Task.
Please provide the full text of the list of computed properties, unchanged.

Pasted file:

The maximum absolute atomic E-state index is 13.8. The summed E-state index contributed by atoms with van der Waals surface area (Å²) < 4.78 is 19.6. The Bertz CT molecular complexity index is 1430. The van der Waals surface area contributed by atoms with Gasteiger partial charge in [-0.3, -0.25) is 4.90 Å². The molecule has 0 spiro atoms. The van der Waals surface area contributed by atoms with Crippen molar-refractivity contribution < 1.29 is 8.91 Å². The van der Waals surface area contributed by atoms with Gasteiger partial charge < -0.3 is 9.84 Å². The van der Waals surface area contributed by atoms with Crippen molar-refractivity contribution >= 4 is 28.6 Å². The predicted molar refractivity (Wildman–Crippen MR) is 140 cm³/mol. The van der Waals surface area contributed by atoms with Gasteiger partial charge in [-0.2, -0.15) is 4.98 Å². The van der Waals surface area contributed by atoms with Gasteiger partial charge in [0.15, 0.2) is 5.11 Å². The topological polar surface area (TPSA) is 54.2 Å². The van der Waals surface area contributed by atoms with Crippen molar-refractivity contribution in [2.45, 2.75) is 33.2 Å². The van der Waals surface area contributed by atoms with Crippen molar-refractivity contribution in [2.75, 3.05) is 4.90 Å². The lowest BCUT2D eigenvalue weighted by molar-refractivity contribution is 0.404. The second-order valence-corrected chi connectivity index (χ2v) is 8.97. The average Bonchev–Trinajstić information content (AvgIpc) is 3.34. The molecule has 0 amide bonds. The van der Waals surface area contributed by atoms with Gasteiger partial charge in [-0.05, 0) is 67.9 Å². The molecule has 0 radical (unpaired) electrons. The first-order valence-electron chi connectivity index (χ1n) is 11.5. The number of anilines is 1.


The maximum absolute atomic E-state index is 13.8. The summed E-state index contributed by atoms with van der Waals surface area (Å²) < 4.78 is 19.6. The Bertz CT molecular complexity index is 1430. The van der Waals surface area contributed by atoms with Gasteiger partial charge in [-0.3, -0.25) is 4.90 Å². The molecule has 0 spiro atoms. The van der Waals surface area contributed by atoms with Crippen molar-refractivity contribution < 1.29 is 8.91 Å². The van der Waals surface area contributed by atoms with Gasteiger partial charge < -0.3 is 9.84 Å². The van der Waals surface area contributed by atoms with Crippen molar-refractivity contribution >= 4 is 28.6 Å². The predicted molar refractivity (Wildman–Crippen MR) is 140 cm³/mol. The van der Waals surface area contributed by atoms with Gasteiger partial charge in [-0.2, -0.15) is 4.98 Å². The van der Waals surface area contributed by atoms with Gasteiger partial charge in [0.15, 0.2) is 5.11 Å². The topological polar surface area (TPSA) is 54.2 Å². The van der Waals surface area contributed by atoms with Crippen molar-refractivity contribution in [2.45, 2.75) is 33.2 Å². The van der Waals surface area contributed by atoms with Crippen molar-refractivity contribution in [2.75, 3.05) is 4.90 Å². The lowest BCUT2D eigenvalue weighted by molar-refractivity contribution is 0.404. The second-order valence-corrected chi connectivity index (χ2v) is 8.97. The average Bonchev–Trinajstić information content (AvgIpc) is 3.34. The molecule has 0 amide bonds. The van der Waals surface area contributed by atoms with Gasteiger partial charge in [-0.05, 0) is 67.9 Å². The molecule has 0 radical (unpaired) electrons. The first-order valence-electron chi connectivity index (χ1n) is 11.5. The number of anilines is 1.